Red Bull Racing will continue to enjoy “independence” under new management in the wake of the energy drink company’s founder Dietrich Mateschitz.
The successful Formula 1 team was the late Mateschitz’s brainchild, but it has now passed into the hands of his 29-year-old son Mark.
It emerges that the CEO role will be split into three, with the chief executive of the German football club Red Bull Leipzig now set to be in charge of Red Bull’s sports activities – including the two F1 teams.
Dr Helmut Marko, who was the closest contact between Mateschitz and the premier F1 team, said Red Bull Racing is “the strongest and most efficient marketing tool in the entire group”.
“We have worked very independently in the past,” he is quoted by motorsport-magazin.com.
“It has already come out that the new management wants to continue the Formula 1 activities with a relatively strong independence.”
Red Bull had explored entering into a works engine collaboration with Porsche for 2026 and beyond, but those talks broke down over the VW brand’s desire for 50 percent influence.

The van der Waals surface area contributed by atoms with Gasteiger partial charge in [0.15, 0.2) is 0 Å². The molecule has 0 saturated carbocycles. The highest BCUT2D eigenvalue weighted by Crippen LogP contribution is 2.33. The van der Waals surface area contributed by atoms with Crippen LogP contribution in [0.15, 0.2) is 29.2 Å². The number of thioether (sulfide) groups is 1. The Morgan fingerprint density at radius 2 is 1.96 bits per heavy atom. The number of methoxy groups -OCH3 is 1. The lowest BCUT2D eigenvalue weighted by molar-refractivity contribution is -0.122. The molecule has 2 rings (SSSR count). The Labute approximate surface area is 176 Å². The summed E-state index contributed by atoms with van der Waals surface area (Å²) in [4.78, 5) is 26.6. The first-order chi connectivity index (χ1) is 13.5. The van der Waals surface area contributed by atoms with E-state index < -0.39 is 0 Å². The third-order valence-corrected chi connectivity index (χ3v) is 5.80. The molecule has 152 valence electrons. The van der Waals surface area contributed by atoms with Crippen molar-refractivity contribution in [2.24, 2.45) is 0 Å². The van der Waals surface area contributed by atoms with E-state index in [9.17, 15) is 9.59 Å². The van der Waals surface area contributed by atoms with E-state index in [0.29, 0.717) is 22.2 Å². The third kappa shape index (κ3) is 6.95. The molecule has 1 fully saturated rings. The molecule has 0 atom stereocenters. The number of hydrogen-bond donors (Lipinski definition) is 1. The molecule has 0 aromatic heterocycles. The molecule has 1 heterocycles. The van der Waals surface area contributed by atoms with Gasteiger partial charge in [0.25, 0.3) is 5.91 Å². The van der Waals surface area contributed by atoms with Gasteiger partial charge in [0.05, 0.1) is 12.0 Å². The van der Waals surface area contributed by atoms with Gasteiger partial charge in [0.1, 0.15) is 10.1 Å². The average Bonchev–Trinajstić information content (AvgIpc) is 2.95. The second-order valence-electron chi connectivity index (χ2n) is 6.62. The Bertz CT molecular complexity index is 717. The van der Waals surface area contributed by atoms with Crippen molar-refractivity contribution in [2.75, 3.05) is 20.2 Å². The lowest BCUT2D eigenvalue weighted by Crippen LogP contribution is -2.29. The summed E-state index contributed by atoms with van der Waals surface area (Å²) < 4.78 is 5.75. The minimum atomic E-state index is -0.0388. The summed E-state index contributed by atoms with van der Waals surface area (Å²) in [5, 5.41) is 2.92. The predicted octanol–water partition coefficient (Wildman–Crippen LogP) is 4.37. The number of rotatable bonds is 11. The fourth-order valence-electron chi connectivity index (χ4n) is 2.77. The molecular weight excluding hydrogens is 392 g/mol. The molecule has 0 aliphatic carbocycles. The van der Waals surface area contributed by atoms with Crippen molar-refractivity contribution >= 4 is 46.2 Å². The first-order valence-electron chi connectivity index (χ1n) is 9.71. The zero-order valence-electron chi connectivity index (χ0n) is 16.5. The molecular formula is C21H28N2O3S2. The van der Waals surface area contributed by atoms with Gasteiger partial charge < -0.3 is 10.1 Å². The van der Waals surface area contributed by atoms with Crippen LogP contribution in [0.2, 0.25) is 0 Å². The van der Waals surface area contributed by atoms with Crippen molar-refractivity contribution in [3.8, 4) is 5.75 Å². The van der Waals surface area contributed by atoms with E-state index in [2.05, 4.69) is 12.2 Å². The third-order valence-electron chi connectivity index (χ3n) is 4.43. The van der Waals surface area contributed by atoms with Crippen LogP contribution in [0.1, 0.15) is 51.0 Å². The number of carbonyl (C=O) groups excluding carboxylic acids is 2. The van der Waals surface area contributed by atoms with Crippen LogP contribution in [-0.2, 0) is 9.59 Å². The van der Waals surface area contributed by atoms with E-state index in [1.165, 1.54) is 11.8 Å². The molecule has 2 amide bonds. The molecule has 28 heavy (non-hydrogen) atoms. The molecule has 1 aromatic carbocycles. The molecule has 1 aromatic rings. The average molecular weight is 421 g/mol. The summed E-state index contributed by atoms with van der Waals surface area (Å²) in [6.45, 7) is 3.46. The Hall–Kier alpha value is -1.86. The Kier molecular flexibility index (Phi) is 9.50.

Alternative talks to current technical partner Honda are now taking place.
“Negotiations are underway,” Marko told Auto Motor und Sport. “But Honda is not our only option. We have learned our lessons from the Porsche negotiation.
“It will certainly not be a 50-50 solution.”
He said he isn’t sure if Honda is receptive to sharing the technical responsibilities between the Japanese carmaker and Red Bull’s own ‘Red Bull Powertrains’ subsidiary.
“That’s the beauty of the Japanese,” the 79-year-old smiled. “You sit together. They nod politely. But nothing is said.
“In the end, if they hadn’t left, we could have saved the whole investment,” Marko added, referring to Red Bull’s preparations to be able to go it alone from 2026.